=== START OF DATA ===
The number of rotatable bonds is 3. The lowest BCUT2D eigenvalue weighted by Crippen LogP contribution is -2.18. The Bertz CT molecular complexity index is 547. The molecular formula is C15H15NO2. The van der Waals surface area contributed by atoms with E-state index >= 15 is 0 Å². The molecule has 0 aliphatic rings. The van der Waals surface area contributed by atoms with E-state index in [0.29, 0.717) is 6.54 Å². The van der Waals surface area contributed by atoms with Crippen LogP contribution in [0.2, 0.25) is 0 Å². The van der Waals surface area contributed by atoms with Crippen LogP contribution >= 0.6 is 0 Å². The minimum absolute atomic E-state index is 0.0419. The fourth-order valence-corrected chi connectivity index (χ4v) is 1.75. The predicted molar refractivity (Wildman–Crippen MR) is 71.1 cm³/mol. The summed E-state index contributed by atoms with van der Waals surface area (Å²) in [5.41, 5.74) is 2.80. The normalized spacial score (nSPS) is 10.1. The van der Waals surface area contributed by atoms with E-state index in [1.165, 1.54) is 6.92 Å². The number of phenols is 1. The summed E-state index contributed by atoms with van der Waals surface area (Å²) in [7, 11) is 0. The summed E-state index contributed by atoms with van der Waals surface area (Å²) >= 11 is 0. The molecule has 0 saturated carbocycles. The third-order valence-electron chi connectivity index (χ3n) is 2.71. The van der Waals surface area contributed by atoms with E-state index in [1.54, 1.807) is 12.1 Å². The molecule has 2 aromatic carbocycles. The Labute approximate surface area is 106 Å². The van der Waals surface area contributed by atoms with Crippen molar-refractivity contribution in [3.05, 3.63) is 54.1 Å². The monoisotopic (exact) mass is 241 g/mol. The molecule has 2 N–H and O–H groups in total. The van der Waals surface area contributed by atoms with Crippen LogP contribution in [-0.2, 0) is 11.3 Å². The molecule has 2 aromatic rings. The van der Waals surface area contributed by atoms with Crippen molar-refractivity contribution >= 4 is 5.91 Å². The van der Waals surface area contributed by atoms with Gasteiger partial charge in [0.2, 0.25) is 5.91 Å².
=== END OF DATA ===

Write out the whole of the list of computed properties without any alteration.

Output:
The number of rotatable bonds is 3. The lowest BCUT2D eigenvalue weighted by Crippen LogP contribution is -2.18. The Bertz CT molecular complexity index is 547. The molecular formula is C15H15NO2. The van der Waals surface area contributed by atoms with E-state index >= 15 is 0 Å². The molecule has 0 aliphatic rings. The van der Waals surface area contributed by atoms with E-state index in [0.29, 0.717) is 6.54 Å². The van der Waals surface area contributed by atoms with Crippen LogP contribution in [0.2, 0.25) is 0 Å². The van der Waals surface area contributed by atoms with Crippen LogP contribution >= 0.6 is 0 Å². The minimum absolute atomic E-state index is 0.0419. The fourth-order valence-corrected chi connectivity index (χ4v) is 1.75. The predicted molar refractivity (Wildman–Crippen MR) is 71.1 cm³/mol. The summed E-state index contributed by atoms with van der Waals surface area (Å²) in [5.41, 5.74) is 2.80. The normalized spacial score (nSPS) is 10.1. The van der Waals surface area contributed by atoms with E-state index in [1.165, 1.54) is 6.92 Å². The number of phenols is 1. The summed E-state index contributed by atoms with van der Waals surface area (Å²) in [7, 11) is 0. The summed E-state index contributed by atoms with van der Waals surface area (Å²) >= 11 is 0. The molecule has 0 saturated carbocycles. The third-order valence-electron chi connectivity index (χ3n) is 2.71. The van der Waals surface area contributed by atoms with E-state index in [1.54, 1.807) is 12.1 Å². The molecule has 2 aromatic carbocycles. The Labute approximate surface area is 106 Å². The van der Waals surface area contributed by atoms with Crippen molar-refractivity contribution in [3.05, 3.63) is 54.1 Å². The monoisotopic (exact) mass is 241 g/mol. The molecule has 2 N–H and O–H groups in total. The van der Waals surface area contributed by atoms with Crippen LogP contribution in [-0.2, 0) is 11.3 Å². The molecule has 2 aromatic rings. The van der Waals surface area contributed by atoms with Crippen molar-refractivity contribution >= 4 is 5.91 Å². The van der Waals surface area contributed by atoms with Gasteiger partial charge in [0.2, 0.25) is 5.91 Å².